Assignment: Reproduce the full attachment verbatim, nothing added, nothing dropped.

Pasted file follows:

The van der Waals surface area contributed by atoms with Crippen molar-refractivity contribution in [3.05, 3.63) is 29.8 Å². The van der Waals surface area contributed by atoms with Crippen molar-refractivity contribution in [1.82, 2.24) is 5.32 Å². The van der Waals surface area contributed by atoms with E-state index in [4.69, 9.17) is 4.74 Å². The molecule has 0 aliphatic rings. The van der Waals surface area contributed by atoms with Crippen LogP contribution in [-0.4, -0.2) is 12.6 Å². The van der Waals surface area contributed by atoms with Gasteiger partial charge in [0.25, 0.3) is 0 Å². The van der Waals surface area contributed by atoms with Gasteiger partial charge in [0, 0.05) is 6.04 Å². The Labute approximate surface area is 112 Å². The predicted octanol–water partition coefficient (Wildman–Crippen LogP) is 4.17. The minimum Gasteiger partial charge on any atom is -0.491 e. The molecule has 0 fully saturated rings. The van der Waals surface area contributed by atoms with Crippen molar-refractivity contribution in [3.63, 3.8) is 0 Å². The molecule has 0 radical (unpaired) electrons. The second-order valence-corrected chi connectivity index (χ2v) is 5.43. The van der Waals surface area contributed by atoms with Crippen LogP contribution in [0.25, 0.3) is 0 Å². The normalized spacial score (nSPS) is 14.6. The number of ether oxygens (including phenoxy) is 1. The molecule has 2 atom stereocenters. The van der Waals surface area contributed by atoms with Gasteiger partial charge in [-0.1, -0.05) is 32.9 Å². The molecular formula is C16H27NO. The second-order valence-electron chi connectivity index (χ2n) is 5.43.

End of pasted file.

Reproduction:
The van der Waals surface area contributed by atoms with Crippen molar-refractivity contribution in [3.05, 3.63) is 29.8 Å². The van der Waals surface area contributed by atoms with Crippen molar-refractivity contribution in [1.82, 2.24) is 5.32 Å². The van der Waals surface area contributed by atoms with E-state index in [4.69, 9.17) is 4.74 Å². The molecule has 0 aliphatic rings. The van der Waals surface area contributed by atoms with Crippen LogP contribution in [-0.4, -0.2) is 12.6 Å². The van der Waals surface area contributed by atoms with Gasteiger partial charge in [0.25, 0.3) is 0 Å². The van der Waals surface area contributed by atoms with Gasteiger partial charge in [0, 0.05) is 6.04 Å². The Labute approximate surface area is 112 Å². The predicted octanol–water partition coefficient (Wildman–Crippen LogP) is 4.17. The minimum Gasteiger partial charge on any atom is -0.491 e. The molecule has 0 fully saturated rings. The van der Waals surface area contributed by atoms with Crippen molar-refractivity contribution in [3.63, 3.8) is 0 Å². The molecule has 0 radical (unpaired) electrons. The second-order valence-corrected chi connectivity index (χ2v) is 5.43. The van der Waals surface area contributed by atoms with Crippen LogP contribution in [0.25, 0.3) is 0 Å². The normalized spacial score (nSPS) is 14.6. The number of ether oxygens (including phenoxy) is 1. The molecule has 2 atom stereocenters. The van der Waals surface area contributed by atoms with Gasteiger partial charge in [-0.1, -0.05) is 32.9 Å². The molecular formula is C16H27NO. The second-order valence-electron chi connectivity index (χ2n) is 5.43.